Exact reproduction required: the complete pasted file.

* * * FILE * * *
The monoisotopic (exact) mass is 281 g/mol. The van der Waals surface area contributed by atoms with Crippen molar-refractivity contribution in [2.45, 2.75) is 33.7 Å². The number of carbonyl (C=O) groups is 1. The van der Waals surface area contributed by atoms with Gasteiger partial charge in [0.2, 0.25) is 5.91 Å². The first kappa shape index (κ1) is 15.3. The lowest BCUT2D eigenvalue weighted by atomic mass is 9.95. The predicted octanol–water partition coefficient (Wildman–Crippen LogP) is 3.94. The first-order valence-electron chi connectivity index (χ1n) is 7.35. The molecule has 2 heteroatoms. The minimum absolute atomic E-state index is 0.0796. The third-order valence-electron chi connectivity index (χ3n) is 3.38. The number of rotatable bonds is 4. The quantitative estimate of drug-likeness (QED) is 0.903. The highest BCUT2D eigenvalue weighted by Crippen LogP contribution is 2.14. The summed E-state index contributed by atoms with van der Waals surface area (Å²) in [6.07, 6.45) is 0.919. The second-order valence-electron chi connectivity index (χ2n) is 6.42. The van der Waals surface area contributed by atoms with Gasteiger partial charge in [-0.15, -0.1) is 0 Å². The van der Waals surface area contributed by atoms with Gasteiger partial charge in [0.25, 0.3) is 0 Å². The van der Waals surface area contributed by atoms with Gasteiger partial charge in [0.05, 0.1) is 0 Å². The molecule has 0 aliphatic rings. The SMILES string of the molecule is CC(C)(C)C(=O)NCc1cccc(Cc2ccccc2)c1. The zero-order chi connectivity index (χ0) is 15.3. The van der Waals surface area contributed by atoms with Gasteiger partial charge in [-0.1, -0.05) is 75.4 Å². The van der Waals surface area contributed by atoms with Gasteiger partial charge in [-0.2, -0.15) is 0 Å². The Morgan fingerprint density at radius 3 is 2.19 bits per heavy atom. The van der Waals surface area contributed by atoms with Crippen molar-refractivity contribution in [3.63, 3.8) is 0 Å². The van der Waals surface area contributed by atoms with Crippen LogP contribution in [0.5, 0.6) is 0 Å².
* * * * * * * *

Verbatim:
The monoisotopic (exact) mass is 281 g/mol. The van der Waals surface area contributed by atoms with Crippen molar-refractivity contribution in [2.45, 2.75) is 33.7 Å². The number of carbonyl (C=O) groups is 1. The van der Waals surface area contributed by atoms with Gasteiger partial charge in [0.2, 0.25) is 5.91 Å². The first kappa shape index (κ1) is 15.3. The lowest BCUT2D eigenvalue weighted by atomic mass is 9.95. The predicted octanol–water partition coefficient (Wildman–Crippen LogP) is 3.94. The first-order valence-electron chi connectivity index (χ1n) is 7.35. The molecule has 2 heteroatoms. The minimum absolute atomic E-state index is 0.0796. The third-order valence-electron chi connectivity index (χ3n) is 3.38. The number of rotatable bonds is 4. The quantitative estimate of drug-likeness (QED) is 0.903. The highest BCUT2D eigenvalue weighted by Crippen LogP contribution is 2.14. The summed E-state index contributed by atoms with van der Waals surface area (Å²) in [6.07, 6.45) is 0.919. The second-order valence-electron chi connectivity index (χ2n) is 6.42. The van der Waals surface area contributed by atoms with Gasteiger partial charge in [-0.15, -0.1) is 0 Å². The van der Waals surface area contributed by atoms with Gasteiger partial charge in [0.25, 0.3) is 0 Å². The van der Waals surface area contributed by atoms with Gasteiger partial charge in [0.05, 0.1) is 0 Å². The molecule has 0 aliphatic rings. The SMILES string of the molecule is CC(C)(C)C(=O)NCc1cccc(Cc2ccccc2)c1. The zero-order chi connectivity index (χ0) is 15.3. The van der Waals surface area contributed by atoms with Gasteiger partial charge in [-0.1, -0.05) is 75.4 Å². The van der Waals surface area contributed by atoms with Gasteiger partial charge in [-0.2, -0.15) is 0 Å². The Morgan fingerprint density at radius 3 is 2.19 bits per heavy atom. The van der Waals surface area contributed by atoms with Crippen molar-refractivity contribution in [3.63, 3.8) is 0 Å². The van der Waals surface area contributed by atoms with Crippen LogP contribution in [0.5, 0.6) is 0 Å².